It might seem an odd thing that Maryann Steinman was the last heir to the long-dead city of Iram of the Pillars, but as is so often the case what seems odd at first appears less so on further examination.

Iram of the Pillars had been the key oasis that made travel across the vast Rub’ al Khali desert possible. But as more trade came and went, the water table had fallen and the spring collapsed in 190 AD, leaving the vast and unforgiving desert with no water to sustain travel. The royal family and all those who could do so fled north to Parthian Ctesiphon, for they had long been vassals of the king there. Shortly thereafter, Emperor Severus of Rome had sacked the city. The king of Iram and all his sons died in the defense of the city, with his daughter carried off to Rome in chains.

Purchased by a wealthy family, she was eventually emancipated and married into a powerful family of freedmen and Christian converts. They ran afoul of the later emperor Diocletian, who ordered the family wiped out in 305 AD. Only a single child survived the massacre, hidden by family friends and eventually smuggled to Gaul, where he raised a small family in an isolated village. In time, the village came to be part of France, but during the Great War it was totally razed; those that survived suffered terribly from dysentery and typhus. In the end, the entire town perished–save one man, Marcel Durand, who had left for Paris and later emigrated to New York City.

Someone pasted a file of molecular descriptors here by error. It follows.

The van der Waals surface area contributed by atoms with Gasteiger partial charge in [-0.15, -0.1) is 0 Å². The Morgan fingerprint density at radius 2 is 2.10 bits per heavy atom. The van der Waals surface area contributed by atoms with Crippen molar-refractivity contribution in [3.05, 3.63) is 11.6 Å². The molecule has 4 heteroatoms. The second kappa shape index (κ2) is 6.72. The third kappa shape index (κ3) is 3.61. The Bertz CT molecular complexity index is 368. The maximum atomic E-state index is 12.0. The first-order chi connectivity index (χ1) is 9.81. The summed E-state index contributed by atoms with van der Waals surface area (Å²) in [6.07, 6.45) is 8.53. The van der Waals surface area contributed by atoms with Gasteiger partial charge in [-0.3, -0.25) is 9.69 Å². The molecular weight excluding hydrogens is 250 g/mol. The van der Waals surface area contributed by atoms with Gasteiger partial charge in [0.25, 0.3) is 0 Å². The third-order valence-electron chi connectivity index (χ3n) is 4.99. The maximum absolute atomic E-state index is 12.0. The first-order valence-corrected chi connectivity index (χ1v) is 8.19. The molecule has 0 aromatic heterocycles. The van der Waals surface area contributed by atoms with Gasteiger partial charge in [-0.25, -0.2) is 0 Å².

Before perishing in a typhoid outbreak, Durand managed to conceive a child, to the scandal of many, with one Gloria Feldman in the Bronx. Marrying George Steinman provided some stability for the child, who grew to father one child of his own before a heart attack felled him: Maryann.

A long path, yes, and one beset by the tragedies great and small which determine the fate of all peoples. But it led, inexorably, to Maryann.

Hollister had a Sphynx for a secretary; she was filing her long claws–red not from blood but from polish–with an emery board. She glanced up at me through heavy rouge and a delicately coiffed perm.

“I need to see Mr. Hollister at once,” I said, withdrawing the Smith & Wesson from my shoulder holster. “Here’s my heater.”

“I talk, but I do not speak my mind,” she said with a nasal twang–a Brooklyn sphynx. “I hear words, but I do not listen to thoughts. When I wake, all see me. When I sleep, all hear me. Many heads are on my shoulders. Many hands are at my feet. The strongest steel cannot break my visage. But the softest whisper can destroy me. What am I?”

I sighed. Sphynxes love their riddling talk–it’s a cultural thing, I suppose–which is why they’re in such demand as bouncers and secretaries. Easy enough for someone who doesn’t want to be disturbed to have their sphynx riddle all comers, even though it’s technically illegal. These days they’ll just turn you away for a wrong answer, mostly. But in the old days, and in some dark alleys now as the scuttlebutt has it, they’d strangle and eat you. Hell, their name comes from the old Greek word for ‘strangler.’ Same root as ‘sphincter,’ too; appropriate, since I’d yet to meet a sphynx who wasn’t an asshole.

“An actor,” I said. “Can I go in now?” Teddy Roosevelt loved that one, and a lot of the dimmer or less imaginative sphynxes used it. But you don’t get to be where–or what–I am without knowing all the old sphynxy standbys.

A red claw descended on the intercom. “Someone to see you, Mr. Hollister.”